When people refer to digital marketing strategy chances are high they actually mean the process of selecting one or more online marketing channels to fire their content at whoever decided to show up. This has nothing to do with strategy.
To understand what it really means, I will dissect Digital Marketing Strategy into its elementary components.
When I speak about media in the context of digital, I refer to media that is digitally stored. According to Wikipedia, “digital media are any media that are encoded in a machine-readable format. Digital media can be created, viewed, distributed, modified and preserved on digital electronics devices.”
- Digital media is media that is consumed on electronic devices (digital ≠ online)
Digital Marketing hence does not automatically mean Online Marketing. An app on one hand, for example, does often not require a live Internet connection to work. While Google, on the other hand, will only work if you are connected to the Internet. Both are digital marketing channels, but only the latter would be considered as an Online Marketing channel.
According to the American Marketing Association marketing is defined as “the activity, set of institutions, and processes for creating, communicating, delivering, and exchanging offerings that have value for customers, clients, partners, and society at large.”
Yet value creation is only one part of what defines successful marketing. Businesses today are connected to (potential) customers 24/7. For this reason, consumers expect immediate responses to their needs. This exchange of immediate information defines the so-called era of social/mobile marketing and shapes the way we market to consumers.
Within the context of immediate information needs, Google has created the notion of Micro-Moments. They are defined as follows: “An intent-rich moment when a person turns to a device to act on a need – to know, go, do, or buy.” Google continues to explain: “In these moments, consumers want what they want, when they want it – and they’re drawn to brands that deliver on their needs.”
- Marketing involves creating value (target the right people using the right channels and messages)
- Marketing today caters to immediate information needs (be present or someone else will)
It is the immediate need for information that provides ongoing opportunities for marketers. Creating consumer trust and maintaining a positive image are timeless.
The modern term strategy originates from the Greek words stratēgía (generalship) and stratēgós (the leader or commander of an army). In military practices, it refers to commanding troops into place before the enemy engages. In other words, strategy means aligning your resources to win a “battle”.
In his 1989 essay “The Origin of Strategy” Bruce Henderson, defines strategy as the following: “Strategy is a deliberate search for a plan of action that will develop a business’s competitive advantage and compound it.”
Henderson’s definition introduces the concept of continuity, implying that strategy cannot be something static. Looking at the world we live in today, I believe this is more convincing than ever.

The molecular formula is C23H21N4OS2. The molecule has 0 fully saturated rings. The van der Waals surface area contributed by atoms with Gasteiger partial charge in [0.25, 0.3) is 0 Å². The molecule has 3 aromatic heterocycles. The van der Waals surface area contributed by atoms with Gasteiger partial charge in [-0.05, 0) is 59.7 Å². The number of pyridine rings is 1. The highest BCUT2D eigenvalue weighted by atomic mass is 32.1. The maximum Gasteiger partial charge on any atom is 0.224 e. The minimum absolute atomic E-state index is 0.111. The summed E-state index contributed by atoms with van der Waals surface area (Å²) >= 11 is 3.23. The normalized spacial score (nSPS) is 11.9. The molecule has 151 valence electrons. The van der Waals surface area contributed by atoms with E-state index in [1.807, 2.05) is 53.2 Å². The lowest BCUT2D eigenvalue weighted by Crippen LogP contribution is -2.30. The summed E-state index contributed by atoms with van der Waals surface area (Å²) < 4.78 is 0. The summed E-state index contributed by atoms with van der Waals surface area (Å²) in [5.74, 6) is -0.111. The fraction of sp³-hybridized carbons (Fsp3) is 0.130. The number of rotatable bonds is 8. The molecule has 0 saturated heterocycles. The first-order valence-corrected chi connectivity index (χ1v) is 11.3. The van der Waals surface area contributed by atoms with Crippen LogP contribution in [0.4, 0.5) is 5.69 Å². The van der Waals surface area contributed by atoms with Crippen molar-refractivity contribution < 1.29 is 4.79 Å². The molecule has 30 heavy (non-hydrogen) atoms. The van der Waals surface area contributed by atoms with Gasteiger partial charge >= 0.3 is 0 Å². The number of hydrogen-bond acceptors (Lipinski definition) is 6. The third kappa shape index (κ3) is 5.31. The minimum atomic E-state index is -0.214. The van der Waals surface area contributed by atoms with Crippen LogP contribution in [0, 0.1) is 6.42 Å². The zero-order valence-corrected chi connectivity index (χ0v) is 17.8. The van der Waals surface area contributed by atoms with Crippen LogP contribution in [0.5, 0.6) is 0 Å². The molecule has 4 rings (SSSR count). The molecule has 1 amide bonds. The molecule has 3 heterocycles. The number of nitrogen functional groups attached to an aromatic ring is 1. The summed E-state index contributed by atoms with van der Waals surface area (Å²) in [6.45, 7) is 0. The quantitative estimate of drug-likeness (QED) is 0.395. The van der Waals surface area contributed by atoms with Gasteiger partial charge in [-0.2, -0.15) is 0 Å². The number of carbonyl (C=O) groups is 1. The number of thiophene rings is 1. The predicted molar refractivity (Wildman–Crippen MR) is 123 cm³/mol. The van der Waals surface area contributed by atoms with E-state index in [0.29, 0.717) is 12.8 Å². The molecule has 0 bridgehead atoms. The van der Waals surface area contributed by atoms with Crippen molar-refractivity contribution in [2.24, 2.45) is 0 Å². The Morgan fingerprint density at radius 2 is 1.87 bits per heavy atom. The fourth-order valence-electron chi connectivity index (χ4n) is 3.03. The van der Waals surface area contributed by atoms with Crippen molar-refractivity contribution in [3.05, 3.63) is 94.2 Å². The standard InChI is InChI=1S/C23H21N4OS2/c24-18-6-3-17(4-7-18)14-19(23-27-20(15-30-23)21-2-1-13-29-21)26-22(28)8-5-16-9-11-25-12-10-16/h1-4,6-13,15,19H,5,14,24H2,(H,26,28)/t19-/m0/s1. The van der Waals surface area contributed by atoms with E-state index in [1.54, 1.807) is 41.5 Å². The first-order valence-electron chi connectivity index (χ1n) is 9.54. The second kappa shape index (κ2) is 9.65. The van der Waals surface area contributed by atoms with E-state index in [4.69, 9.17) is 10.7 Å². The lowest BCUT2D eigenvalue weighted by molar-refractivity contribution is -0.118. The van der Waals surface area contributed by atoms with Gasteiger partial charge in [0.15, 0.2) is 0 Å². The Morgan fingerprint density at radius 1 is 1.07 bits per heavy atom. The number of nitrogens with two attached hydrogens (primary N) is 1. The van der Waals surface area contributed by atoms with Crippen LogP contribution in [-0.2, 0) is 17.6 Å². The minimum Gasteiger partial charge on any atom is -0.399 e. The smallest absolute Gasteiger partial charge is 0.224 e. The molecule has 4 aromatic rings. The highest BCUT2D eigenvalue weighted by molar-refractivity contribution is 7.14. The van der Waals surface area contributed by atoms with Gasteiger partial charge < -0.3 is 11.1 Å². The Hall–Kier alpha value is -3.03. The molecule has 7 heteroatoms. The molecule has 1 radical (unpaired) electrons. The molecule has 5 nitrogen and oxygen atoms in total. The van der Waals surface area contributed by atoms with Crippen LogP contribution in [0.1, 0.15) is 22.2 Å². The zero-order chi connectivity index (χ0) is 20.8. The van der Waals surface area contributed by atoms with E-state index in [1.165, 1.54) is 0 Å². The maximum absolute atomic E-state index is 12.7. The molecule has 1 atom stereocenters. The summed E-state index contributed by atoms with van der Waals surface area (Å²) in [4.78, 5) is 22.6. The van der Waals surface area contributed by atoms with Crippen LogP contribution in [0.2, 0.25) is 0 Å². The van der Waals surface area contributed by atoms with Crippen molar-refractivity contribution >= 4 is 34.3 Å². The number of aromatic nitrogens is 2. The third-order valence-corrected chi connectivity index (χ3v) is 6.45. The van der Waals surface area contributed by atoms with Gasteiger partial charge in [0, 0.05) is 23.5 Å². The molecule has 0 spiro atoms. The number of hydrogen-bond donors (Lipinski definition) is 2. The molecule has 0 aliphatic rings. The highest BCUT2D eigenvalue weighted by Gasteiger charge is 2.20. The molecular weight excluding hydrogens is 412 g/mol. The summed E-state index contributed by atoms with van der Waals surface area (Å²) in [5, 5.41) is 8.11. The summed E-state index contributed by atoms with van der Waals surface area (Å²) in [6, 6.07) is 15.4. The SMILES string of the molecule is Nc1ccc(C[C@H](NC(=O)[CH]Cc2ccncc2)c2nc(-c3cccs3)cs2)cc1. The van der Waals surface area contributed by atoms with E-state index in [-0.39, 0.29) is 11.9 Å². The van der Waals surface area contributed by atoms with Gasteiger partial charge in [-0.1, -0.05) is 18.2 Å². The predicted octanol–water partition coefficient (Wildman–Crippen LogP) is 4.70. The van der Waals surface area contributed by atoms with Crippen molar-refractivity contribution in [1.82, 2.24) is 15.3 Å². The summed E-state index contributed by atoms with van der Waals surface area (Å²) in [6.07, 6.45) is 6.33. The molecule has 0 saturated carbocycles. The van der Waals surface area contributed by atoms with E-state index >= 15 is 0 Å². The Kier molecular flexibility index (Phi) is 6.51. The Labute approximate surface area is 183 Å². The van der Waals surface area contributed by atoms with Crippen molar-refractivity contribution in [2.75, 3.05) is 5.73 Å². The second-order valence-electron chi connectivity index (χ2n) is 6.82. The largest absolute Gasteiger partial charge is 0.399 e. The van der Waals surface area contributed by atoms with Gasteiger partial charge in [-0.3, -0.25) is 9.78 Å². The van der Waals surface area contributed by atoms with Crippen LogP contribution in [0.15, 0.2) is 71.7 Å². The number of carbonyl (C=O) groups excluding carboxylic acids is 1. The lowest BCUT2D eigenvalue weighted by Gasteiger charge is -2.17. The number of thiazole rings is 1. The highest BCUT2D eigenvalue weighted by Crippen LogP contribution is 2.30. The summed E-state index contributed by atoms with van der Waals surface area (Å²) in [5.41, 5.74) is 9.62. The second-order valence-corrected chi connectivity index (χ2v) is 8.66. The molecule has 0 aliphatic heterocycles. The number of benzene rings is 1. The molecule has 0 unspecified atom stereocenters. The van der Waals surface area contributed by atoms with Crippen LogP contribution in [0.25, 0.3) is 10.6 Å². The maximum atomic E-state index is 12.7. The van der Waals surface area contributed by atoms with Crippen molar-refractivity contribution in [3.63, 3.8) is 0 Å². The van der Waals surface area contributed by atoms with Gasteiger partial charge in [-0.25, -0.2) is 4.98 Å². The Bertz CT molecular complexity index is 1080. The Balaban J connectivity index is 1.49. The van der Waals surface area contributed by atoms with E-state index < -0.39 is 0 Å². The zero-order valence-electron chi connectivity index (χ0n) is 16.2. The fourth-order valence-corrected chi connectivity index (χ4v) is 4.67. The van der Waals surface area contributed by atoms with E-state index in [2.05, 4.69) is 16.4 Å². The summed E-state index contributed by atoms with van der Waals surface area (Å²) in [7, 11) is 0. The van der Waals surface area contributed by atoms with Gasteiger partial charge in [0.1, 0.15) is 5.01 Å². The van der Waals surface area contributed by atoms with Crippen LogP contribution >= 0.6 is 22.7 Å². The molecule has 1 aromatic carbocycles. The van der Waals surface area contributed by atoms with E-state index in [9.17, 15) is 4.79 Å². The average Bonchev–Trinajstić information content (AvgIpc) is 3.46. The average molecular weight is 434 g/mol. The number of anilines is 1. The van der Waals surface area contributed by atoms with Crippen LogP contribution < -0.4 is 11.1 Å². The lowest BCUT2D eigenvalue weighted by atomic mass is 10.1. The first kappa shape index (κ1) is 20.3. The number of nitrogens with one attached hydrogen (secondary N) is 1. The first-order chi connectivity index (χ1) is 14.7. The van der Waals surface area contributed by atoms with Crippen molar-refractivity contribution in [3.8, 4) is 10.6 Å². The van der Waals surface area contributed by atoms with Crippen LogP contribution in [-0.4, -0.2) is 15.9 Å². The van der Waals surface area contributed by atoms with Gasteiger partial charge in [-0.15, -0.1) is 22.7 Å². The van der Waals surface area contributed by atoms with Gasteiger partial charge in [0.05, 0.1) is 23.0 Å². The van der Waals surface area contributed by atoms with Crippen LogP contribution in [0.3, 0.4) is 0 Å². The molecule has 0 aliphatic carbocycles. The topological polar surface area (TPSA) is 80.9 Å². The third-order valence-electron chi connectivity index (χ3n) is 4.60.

- Strategy means having a plan
(know HOW you want to get there)
- Strategy considers your resources
(know what you have, know what you don’t have)
- Strategy means to take a position
(have a unique position compared to your “enemy”)
- Strategy is the means to an end
(set goals or else strategy becomes tactics)
- Strategy is not static
(plan for the “what ifs” in a digitised world)
Strategy has to be one of the most misused words in business. It recklessly gets bounced around in meetings and office hallways. In most cases a better term for the word strategy would actually be objective. Increase online sales is an objective. Articulating how to increase online sales is strategy.
Tying it all together
What follows below is my own definition of Digital Marketing Strategy:
“The continuous planning of quantifiable action for the use of digital media to communicate, deliver and exchange offerings that have (immediate) value for stakeholders and develop a business’ unique position.”
For your convenience I have compiled a short Digital Marketing Strategy checklist:
- You have considered all your target segments’ relevant digital channels
- You have a quantifiable goal that links to your organization’s goals
- Your planned activities support your organisation’s unique position
- You have a plan how to solve for your consumers’ immediate information needs
If you can tick off each the above , you should be good to go. If not, you now know what elements are missing in your Digital Marketing Strategy.
Digital has introduced new ways in which businesses interact with their stakeholders. To truly be digital, simply deploying digital channels of communication is not enough.
According to McKinsey “being digital requires being open to reexamining your entire way of doing business and understanding where the new frontiers of value are.”
Openness and leadership commitment towards technology are therefore the prerequisites for the successful use of digital media.
I look forward discussing your comments over at Twitter.